¶8 The rule in this jurisdiction, as laid down in the case of Bank of Carrollton, Miss., v. Latting, 37 Okla. 8, 130 P. 144, 44 L. R. A. (N. S.) 481, is:
"The signing of a note as surety, some days after the principal had executed the same, and after the delivery and acceptance thereof, and after the consideration had passed, without any agreement that the surety's name would be secured to the note, is without consideration. When a note has been fully executed and delivered, and, subsequently thereto, a new party signed it as surety, there must be an independent consideration to make it obligatory upon the surety."
¶9 Under the evidence in this case, it is a question of fact for the jury to determine whether or not the note was signed at the time the transaction was consummated, or in pursuance of the original contract. It is conceded by defendants in error that, if the promise was made in pursuance of the original contract in such a manner that the parting with any property by the obligee depended upon the subsequent signing of the contract, then the contract of suretyship is a valid and subsisting one.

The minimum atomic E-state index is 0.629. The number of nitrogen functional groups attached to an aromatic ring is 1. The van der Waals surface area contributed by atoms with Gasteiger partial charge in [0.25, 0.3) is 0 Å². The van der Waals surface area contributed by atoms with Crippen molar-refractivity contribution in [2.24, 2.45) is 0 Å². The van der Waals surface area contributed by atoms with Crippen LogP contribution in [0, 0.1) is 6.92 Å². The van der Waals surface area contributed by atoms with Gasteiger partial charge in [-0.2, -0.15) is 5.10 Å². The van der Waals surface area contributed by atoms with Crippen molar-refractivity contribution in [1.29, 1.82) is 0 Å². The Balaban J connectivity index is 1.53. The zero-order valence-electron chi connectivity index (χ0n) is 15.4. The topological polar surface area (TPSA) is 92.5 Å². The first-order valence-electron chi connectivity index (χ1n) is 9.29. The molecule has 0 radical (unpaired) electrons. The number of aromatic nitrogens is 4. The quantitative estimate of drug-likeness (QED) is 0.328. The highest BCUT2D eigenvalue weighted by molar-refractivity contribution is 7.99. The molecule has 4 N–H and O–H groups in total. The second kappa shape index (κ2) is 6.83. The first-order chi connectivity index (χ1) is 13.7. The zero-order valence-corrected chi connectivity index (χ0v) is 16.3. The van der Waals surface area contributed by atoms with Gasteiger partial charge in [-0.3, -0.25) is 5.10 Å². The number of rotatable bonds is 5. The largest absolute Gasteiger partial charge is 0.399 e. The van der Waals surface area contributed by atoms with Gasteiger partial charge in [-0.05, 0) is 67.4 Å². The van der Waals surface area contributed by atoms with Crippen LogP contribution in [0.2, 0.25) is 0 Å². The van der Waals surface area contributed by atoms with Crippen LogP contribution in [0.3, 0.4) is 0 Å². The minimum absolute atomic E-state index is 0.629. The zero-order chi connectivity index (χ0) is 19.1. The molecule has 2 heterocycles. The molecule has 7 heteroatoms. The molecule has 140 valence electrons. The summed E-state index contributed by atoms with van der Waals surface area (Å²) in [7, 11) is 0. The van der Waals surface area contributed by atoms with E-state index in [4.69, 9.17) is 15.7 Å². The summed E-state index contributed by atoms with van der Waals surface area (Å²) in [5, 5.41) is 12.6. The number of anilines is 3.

¶10 There are two questions in this case which should have gone to the jury: (1) The controverted question of fact as to whether the note was signed at the time the contract was consummated; and (2) if signed after its consummation, whether or not the signature was affixed in pursuance of the original contract.
¶11 The judgment should therefore be reversed, and the cause remanded for a new trial.
¶12 By the Court: It is so ordered.